Tai Chi focuses on building strength, balance and flexibility through slow and fluid movements combined with deep breathing. Research suggests that Tai Chi has beneficial effects on cardio-respiratory fitness, muscular strength, balance, and peripheral circulation. Thus, it can help minimise the complications of diabetes.
Strength or resistance training includes exercises that help in improving strength and endurance. It is performed with free weights or resistance bands.
As your body undergoes strength training, it uses the stored muscle glycogen for energy. Once this stored muscle glycogen runs out, the body starts to mobilise extra glycogen from the liver and blood. This leads to a decrease in blood glucose levels and stored muscle and liver glycogen reserves.
Further, strength-trained muscle has a higher capacity to store blood glucose in the form of glycogen, leading to a reduction in blood glucose levels and easier glucose management.
Apart from burning calories during the workout, strength training promotes fat loss by increasing levels of lean muscle mass. Thus, your muscle is metabolically active and continues to burn calories even when the body is at total rest.
Abdominal (visceral) fat aggravates insulin resistance and complicates blood glucose management. High-intensity resistance training is more effective than cardiovascular exercise at reducing abdominal fat levels and managing blood glucose in people with insulin resistance.
Lastly, strength training helps prevent Type 2 Diabetes complications through various mechanisms, including:
Gardening is one of the best exercises for diabetics who love spending their time in nature. If other exercises seem complicated or cumbersome, gardening is a very simple physical activity that involves walking, kneeling, and bending.
Gardening can lower your blood glucose levels. It is an excellent cardiovascular workout and protects you against heart disease, which is one of the most common diabetic complications.
Lastly, gardening helps you beat stress. Stress hormones increase the demand for insulin in your body, which puts more pressure on your pancreas. Hence, gardening can help manage stress and diabetes.
Cycling is a low-impact aerobic exercise that can easily be incorporated into your daily life. Studies suggest that cycling results in an improvement in glucose tolerance, insulin resistance, and insulin secretion.
It may prevent the development of Type 2 Diabetes by improving glucose metabolism, maintaining blood glucose within normal ranges, and lowering body fat and cholesterol levels.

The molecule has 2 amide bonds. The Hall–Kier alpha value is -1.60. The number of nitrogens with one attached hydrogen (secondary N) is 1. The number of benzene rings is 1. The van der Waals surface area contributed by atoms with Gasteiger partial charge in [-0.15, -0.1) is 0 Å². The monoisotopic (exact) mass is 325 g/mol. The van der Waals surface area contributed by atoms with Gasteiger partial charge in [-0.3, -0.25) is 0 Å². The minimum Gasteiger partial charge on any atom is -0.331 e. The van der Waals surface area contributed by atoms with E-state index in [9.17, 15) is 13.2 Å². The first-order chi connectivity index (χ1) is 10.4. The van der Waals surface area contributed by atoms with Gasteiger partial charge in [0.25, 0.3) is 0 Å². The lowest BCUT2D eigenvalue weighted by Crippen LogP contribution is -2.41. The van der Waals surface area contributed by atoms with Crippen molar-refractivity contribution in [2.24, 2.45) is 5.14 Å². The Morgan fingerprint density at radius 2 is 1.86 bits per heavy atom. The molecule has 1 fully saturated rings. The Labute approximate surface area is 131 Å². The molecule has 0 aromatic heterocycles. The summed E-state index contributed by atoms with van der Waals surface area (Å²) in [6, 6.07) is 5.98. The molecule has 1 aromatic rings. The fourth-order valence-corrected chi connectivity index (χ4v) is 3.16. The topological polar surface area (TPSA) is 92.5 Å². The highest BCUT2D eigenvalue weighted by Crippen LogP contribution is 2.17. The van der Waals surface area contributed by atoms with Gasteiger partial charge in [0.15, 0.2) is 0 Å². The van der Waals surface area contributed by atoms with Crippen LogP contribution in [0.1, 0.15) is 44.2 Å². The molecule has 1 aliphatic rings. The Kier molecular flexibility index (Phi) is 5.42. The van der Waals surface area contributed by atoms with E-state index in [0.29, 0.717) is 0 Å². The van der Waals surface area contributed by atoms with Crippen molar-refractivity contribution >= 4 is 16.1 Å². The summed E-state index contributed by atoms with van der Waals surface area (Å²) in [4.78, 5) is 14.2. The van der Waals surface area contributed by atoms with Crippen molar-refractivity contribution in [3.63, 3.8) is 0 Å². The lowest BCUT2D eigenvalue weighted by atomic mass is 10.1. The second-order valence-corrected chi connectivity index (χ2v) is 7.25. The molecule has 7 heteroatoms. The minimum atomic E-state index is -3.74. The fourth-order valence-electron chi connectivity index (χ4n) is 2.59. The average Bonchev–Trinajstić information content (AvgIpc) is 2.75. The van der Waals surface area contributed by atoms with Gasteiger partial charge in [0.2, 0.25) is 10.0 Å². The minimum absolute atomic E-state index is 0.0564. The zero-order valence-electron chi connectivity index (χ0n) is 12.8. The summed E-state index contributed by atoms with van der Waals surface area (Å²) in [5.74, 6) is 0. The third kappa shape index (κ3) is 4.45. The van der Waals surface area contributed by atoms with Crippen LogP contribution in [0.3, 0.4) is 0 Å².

Climbing stairs is the easiest way to burn calories. You do not need any special equipment for this exercise. Just wear a sturdy pair of shoes and minimise the risk of falling.
According to a study, Type 2 Diabetes patients had lower post-meal blood glucose levels after climbing stairs for three minutes, one or two hours after having a meal.
The best time to exercise for diabetes is within 30 min to 2 hours after eating when your blood sugar levels are higher.
Glucose levels are at their highest within 90 minutes of eating a meal. Individuals with Type 2 Diabetes are advised to keep blood glucose levels at 160 mg/dL within two hours of a meal. Exercising soon after eating reduces blood glucose concentrations.
Remember to measure your blood sugar levels before you start exercising. This is because your blood sugar levels can rise briefly when you start exercising, owing to the release of stress hormones in your body. It might be harmful to your health if you start exercising with very high blood sugar levels.
If you are on insulin therapy, check your blood sugar levels after performing any exercise to ensure that your blood glucose is not too low.
As per the American Diabetes Association (ADA), most adults with diabetes should aim to get at least 150 min of moderate-to-vigorous intensity activity in a week. The physical activity should be spread over at least 3 days per week, with no more than 2 consecutive days without activity.
For younger and more physically fit individuals, a minimum of 75 min of vigorous-intensity exercise per week may be sufficient. Consult your doctor about the type and extent of exercise you can undertake as a diabetic.
If you are just starting to get physically active, start with 5 to 10 minutes at a time and build up over time. Gradually increasing exercise to 30 minutes a day for 5 days a week may help lower your blood sugar level, reduce weight, improve blood circulation, and maintain your overall health.